• be passive around other children or adults, agreeing to everything and doing everything people ask
  • often tell others what to do, including while playing
  • struggle with social situations with no timetable or clear ‘rules’, such as free play or school break times
  • find it difficult to cope with changes to their routine, especially if the change is unexpected – for example, having a different teacher for a day or having plans change due to bad weather
Sensory (sights, smells, sounds, touch, and tastes)

Autistic children might:

  • react strongly to sounds, smells, touch, tastes, or things they can see – for example, being unable to cope with seams in their socks or the noises in supermarkets
  • find certain sounds, smells, feelings or tastes particularly calming or enjoyable – for example, coloured lights or being tucked tightly into bed
  • make repetitive movements when excited or upset - for example flapping their hands, rocking back and forth, or making the same noise repeatedly

Signs of autism in teenagers and adults

The characteristics of autism can affect you differently as you get older – you may also recognise some of the signs of autism in children in yourself as an adult. Many people are diagnosed with autism as teenagers or adults based on noticing that they think and behave differently from most other people.

Signs of autism in teenagers

As you age and experience different environments, you might notice different signs of autism.


As an autistic teenager, you might:

  • find it hard to be understood in conversations,
  • find it hard to work out when to talk in conversations – you might never get to say what you want to say, or find yourself talking over other people
  • find it easier to communicate with other autistic people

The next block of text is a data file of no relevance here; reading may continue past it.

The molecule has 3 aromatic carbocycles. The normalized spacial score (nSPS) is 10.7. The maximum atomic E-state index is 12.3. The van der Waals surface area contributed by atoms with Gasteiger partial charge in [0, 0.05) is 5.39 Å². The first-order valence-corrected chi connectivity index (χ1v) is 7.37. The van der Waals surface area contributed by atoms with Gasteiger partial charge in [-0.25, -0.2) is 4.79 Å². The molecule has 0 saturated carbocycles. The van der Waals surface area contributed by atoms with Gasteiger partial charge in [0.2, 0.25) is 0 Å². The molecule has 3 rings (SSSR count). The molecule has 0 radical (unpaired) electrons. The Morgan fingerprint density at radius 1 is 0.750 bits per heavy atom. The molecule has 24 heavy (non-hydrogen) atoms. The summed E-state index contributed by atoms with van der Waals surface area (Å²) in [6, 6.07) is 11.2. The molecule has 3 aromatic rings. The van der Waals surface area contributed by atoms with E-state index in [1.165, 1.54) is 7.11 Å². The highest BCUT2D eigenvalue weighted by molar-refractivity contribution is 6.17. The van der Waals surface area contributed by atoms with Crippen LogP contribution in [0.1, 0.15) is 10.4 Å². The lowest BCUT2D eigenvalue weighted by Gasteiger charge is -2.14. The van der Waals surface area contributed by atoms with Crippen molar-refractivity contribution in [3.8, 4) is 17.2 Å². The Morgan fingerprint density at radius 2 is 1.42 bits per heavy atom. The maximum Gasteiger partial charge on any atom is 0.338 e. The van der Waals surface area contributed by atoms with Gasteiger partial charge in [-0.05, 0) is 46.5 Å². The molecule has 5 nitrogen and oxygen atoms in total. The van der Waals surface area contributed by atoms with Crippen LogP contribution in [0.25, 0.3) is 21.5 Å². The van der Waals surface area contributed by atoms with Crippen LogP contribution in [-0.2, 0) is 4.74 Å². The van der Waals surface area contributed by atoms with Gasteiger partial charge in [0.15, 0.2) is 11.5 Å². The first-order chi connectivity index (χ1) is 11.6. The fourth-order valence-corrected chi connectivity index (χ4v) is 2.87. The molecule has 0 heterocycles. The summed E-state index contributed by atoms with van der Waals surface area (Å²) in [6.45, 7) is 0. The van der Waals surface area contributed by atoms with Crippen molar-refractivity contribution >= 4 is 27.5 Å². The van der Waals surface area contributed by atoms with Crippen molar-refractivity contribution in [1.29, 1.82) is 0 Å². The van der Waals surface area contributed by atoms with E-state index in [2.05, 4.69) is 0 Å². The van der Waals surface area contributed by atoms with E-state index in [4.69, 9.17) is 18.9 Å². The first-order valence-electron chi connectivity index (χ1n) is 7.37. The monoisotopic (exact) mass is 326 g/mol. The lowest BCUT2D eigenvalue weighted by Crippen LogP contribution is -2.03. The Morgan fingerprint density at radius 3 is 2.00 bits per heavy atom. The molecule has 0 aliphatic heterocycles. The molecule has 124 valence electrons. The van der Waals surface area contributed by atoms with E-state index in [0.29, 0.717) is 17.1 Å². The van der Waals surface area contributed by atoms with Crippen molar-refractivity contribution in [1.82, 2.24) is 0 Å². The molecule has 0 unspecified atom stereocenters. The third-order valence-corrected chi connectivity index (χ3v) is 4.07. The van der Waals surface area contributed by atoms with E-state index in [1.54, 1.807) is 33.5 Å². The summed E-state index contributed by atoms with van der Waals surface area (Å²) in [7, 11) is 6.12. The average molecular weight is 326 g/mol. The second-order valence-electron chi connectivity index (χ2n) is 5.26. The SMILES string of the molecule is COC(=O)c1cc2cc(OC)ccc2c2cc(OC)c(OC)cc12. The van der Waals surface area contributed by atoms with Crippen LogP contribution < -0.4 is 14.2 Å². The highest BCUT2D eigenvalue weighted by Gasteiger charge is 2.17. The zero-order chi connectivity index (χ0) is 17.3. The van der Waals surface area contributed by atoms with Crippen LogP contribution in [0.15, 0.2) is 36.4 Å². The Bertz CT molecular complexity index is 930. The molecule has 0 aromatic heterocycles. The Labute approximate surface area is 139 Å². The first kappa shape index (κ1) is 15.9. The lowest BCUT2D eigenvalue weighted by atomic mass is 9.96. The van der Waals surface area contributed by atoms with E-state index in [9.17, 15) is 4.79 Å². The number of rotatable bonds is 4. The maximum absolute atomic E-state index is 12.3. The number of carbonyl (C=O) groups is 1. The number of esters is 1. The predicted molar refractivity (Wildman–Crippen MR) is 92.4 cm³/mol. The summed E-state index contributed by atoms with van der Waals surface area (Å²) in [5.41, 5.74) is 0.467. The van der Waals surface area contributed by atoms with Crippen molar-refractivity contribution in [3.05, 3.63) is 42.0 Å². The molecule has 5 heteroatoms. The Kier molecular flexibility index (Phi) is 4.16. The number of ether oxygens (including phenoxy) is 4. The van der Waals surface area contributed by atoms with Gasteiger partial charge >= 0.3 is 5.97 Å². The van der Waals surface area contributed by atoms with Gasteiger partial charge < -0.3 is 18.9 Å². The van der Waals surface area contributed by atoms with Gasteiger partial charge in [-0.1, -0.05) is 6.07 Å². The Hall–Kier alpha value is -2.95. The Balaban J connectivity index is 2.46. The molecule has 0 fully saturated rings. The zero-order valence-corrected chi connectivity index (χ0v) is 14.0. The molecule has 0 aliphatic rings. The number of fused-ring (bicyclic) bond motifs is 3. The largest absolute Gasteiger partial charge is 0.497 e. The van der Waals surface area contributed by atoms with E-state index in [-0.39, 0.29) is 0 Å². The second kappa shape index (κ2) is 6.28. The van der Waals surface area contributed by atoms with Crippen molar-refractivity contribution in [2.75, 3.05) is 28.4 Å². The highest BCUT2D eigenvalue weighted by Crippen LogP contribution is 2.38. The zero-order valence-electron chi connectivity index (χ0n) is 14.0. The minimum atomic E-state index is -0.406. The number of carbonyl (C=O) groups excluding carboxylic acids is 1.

• be able to talk for a long time about the subjects that particularly interest you
  • show a great deal of enthusiasm for talking about subjects that interest you, but experience significant difficulty when trying to talk about other people’s interests
  • be able to answer other people’s questions, but struggle to know what questions to ask or how to answer when someone tells you something about themselves
  • find other people say you use a lot of long words, or use longer or more complicated words than most people
  • often use the same phrases when you’re talking
  • struggle with hidden meanings when other people are talking to you – it might be difficult for you to understand a ‘hint’, or notice when someone is flirting with you
  • find people can take the wrong meaning from your words or behaviour – for example, if you make a lot of eye contact, they might think you’re flirting with them
Behaviour and different situations

As an autistic teenager, you might:

  • find eye contact uncomfortable, or struggle to know how much eye contact to use
  • do well when you’re in your routine, but find it difficult when routines change – changes might make you feel anxious, make it hard to concentrate, or mean you have to work harder on things it’d normally be easy to do